This month the Pocket Bookclub dove into a vat of bloody organs and the genre of crime fiction with Hades by Candice Fox.
Homicide detective Frank Bennett has an intriguing new partner. Dark, beautiful, coldly efficient, Eden Archer is one of the most enigmatic colleagues Frank has ever worked with—that includes her brother Eric, who’s also on the Sydney Metro police force. All of them are tested to the core when a local man discovers a graveyard of large steel toolboxes lying at the bottom of the harbour. Each box contains a grisly trove of human body parts.
For Frank, the madman’s clues are a tantalizing puzzle. For Eden and Eric, the case holds chilling links to a scarred childhood—and a murderous mentor named Hades. But the true evil goes beyond the bloody handiwork of a serial killer…
Why do people read dark fiction? Do we like to scare ourselves? Our lives are devoid of real and present danger. Watching the news may make us think we could be the victim of a serial killer. It happens to real people. The truth is our demise is likely to be more ordinary. Do we need to be frightened to appreciate our relative safety?
Did this book frighten us? Gillian admitted to having to go upstairs and find people. Being along was too scary.
Sue was frightened by the smirks. She counted eight and only one used correctly.
A least one of us was troubled by the sex-obsessed misogynist protagonist.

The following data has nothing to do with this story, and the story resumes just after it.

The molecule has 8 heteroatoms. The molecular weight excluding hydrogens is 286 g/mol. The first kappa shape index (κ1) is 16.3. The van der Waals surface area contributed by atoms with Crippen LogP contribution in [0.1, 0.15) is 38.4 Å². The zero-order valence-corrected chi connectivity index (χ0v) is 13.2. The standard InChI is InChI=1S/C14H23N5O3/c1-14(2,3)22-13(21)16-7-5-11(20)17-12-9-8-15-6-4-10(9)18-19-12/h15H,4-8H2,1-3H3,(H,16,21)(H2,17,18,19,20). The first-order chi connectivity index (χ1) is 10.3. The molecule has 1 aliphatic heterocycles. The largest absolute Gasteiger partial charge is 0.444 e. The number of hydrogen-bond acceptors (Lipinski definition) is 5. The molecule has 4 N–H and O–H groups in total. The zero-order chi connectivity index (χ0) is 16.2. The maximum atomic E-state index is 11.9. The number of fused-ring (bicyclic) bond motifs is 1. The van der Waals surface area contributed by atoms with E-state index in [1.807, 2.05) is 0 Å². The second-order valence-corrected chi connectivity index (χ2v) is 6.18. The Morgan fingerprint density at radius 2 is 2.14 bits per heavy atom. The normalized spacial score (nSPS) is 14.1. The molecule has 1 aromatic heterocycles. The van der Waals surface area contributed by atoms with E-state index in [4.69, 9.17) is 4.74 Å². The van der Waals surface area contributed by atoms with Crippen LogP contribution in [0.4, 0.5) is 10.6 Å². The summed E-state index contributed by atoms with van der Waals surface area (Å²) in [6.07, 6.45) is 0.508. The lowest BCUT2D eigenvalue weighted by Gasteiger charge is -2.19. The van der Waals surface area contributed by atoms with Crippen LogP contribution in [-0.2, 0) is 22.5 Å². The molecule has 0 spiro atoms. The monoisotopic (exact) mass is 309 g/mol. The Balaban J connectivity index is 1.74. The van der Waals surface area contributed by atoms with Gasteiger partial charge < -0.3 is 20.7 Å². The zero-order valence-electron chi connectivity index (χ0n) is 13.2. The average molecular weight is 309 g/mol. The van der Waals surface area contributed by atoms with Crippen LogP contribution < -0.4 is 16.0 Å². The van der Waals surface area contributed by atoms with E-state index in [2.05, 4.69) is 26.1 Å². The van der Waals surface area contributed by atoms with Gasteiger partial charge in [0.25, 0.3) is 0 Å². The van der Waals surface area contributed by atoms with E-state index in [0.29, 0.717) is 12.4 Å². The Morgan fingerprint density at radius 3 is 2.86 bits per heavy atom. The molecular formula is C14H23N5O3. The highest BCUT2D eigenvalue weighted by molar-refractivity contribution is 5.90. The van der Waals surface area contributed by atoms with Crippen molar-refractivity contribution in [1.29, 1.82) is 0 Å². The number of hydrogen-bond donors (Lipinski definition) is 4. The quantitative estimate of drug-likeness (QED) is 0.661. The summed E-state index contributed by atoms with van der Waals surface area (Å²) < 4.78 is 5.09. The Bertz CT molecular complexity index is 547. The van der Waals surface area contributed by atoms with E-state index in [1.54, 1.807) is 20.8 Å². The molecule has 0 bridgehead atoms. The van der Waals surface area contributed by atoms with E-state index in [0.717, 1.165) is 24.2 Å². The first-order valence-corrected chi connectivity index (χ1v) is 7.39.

Anne, our nurse was most disturbed the lack of credibility to the medical procedures. To be fair I don’t think the author was going for medical credibility and the procedures were not entirely successful.
This book is a page-turner. Most of our members read it in a few days. Marianne read it all the way to China and claims it is a good aeroplane book. You are not alone on the plane. Also, you might not think about falling out of the sky if you are contemplating this gristle and horror.
I was struck by the similarities between Hades and the television series Dexter. Vengeful killers born in a pool of blood.
Hades was Dee’s choice and it one of her favourite books of all time. Most of us would not have picked this book up to read. But that is the point of the Pocket Bookclub. To stretch us beyond our usual reading comfort zones.
Out next read it Angela Carter’s The Passion of New Eve. I was loitering around Goodreads Listopia recently and realised just how many dystopian books I have read. Why do people read dystopian fiction? Do we need to be frightened out of our safe reality…